In March, DC Attorney General Karl Racine accused Grubhub of misleading customers by saying users can get “free” online orders when it really tacked on additional service fees.
Grubhub has been ordered to pay $3.5 million to settle a lawsuit from the District of Columbia that claims the company misled customers by tacking on hidden fees to their orders. According to a press release, Grubhub must pay $800,000 to DC as a civil penalty, while the remaining $2.7 million “will be paid back to affected customers.”
In March, DC Attorney General Karl Racine filed a lawsuit against Grubhub, accusing it of falsely promising “free” online orders to customers, as well as “unlimited free delivery” for those who subscribe to Grubhub Plus. The lawsuit alleges this practice is “deceptive” since Grubhub still takes a service fee for non-pickup orders made by Grubhub Plus customers, and charges both delivery and service fees for standard orders as well.
It also cites several other questionable business practices, such as the way Grubhub bundled service fees in a single line with sales taxes on the checkout page, something the company only stopped doing recently. Grubhub was previously accused of listing restaurants on the platform without their permission to expand the service, and launched a series of microsites resembling restaurants’ real sites in order to route orders through Grubhub. At the time of the suit’s filing, Grubhub refuted the claims and said “many of the practices at issue have been discontinued.”
As part of the settlement, Grubhub’s required to “place a refundable credit” in the accounts of affected customers, which applies to anyone who has “paid a small order or service fee on an order placed via the Grubhub Platform” at a restaurant located in DC anytime between January 1st, 2016 to December 31st, 2022. Affected customers will get split into three groups depending on how often they used the platform, with those in the first group getting at least $4.50, the next getting at least $7, and the people in the final group getting at least $10. If the account owner doesn’t redeem the credit within 90 days of receipt, Grubhub’s required to send them a check with the amount they’re owed.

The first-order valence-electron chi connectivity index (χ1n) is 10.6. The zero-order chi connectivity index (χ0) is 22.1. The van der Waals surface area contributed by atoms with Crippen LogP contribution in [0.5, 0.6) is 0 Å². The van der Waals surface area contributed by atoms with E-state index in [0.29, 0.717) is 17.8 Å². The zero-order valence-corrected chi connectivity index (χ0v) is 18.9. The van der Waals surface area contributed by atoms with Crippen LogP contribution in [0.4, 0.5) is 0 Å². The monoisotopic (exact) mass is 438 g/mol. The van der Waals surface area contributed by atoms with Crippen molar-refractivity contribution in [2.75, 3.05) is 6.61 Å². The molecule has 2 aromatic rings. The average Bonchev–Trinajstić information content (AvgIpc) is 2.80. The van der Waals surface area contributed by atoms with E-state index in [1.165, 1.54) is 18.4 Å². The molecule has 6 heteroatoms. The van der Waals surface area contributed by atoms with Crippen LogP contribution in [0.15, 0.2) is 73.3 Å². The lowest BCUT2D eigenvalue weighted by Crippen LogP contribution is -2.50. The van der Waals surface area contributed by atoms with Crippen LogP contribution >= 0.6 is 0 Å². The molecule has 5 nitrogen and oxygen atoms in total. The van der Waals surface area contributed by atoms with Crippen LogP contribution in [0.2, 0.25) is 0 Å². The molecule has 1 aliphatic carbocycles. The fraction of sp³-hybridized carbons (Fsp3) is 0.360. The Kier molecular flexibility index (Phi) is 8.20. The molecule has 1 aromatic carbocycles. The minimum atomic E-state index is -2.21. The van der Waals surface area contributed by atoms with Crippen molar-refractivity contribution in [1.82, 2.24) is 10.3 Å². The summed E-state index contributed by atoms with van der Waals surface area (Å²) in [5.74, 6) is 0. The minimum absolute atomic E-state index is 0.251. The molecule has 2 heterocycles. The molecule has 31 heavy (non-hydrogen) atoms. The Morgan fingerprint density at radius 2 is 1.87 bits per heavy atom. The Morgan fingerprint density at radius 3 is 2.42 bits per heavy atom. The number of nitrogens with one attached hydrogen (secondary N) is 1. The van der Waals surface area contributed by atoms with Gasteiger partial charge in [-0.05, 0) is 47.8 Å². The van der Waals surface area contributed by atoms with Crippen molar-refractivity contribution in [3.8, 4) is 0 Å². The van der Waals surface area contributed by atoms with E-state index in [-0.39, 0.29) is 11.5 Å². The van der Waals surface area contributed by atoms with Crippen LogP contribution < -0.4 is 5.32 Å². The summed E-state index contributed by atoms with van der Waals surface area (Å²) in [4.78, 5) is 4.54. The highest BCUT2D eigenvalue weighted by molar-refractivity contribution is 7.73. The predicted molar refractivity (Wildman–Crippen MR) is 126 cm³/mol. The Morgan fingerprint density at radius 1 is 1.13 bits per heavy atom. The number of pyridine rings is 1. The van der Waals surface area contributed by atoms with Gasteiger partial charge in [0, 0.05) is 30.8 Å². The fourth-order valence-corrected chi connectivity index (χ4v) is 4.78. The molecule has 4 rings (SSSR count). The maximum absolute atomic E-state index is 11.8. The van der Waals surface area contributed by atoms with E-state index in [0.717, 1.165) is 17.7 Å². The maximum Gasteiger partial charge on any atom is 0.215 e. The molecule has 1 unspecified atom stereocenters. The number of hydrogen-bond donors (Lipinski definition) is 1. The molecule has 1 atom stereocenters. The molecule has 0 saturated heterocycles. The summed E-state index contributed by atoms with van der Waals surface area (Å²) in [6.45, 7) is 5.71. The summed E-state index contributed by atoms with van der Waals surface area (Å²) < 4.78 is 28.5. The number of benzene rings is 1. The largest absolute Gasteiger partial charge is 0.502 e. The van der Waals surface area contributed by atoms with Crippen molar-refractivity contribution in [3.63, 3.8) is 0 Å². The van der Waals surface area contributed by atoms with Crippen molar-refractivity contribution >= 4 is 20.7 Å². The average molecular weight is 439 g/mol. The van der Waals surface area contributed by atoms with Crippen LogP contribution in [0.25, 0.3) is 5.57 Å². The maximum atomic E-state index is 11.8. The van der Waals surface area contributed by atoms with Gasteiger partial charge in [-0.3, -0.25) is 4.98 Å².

In addition to the payment, the platform’s required to make a number of changes, such as prominently displaying any additional fees to customers at checkout, listing each fee on separate lines, and shutting down or transferring ownership of the microsites it made for restaurants located in DC. Grubhub must also stop telling Grubhub Plus members that they can receive “free delivery,” and now has to disclose when the prices for certain menu items are higher than what they’re advertised at restaurants themselves. In an updated post on its website, Grubhub says it has agreed to “provide additional clarity for our diners and thousands of restaurant partners.”
“Grubhub used every trick in the book to manipulate customers into paying far more than they owed, and even worse, they did so at the height of a global pandemic when District residents were already struggling to make ends meet,” Racine says in a statement. “Grubhub’s hidden fees and misleading marketing tactics were designed to get the company an extra buck at the expense of DC residents but we’re not letting them get away with it.”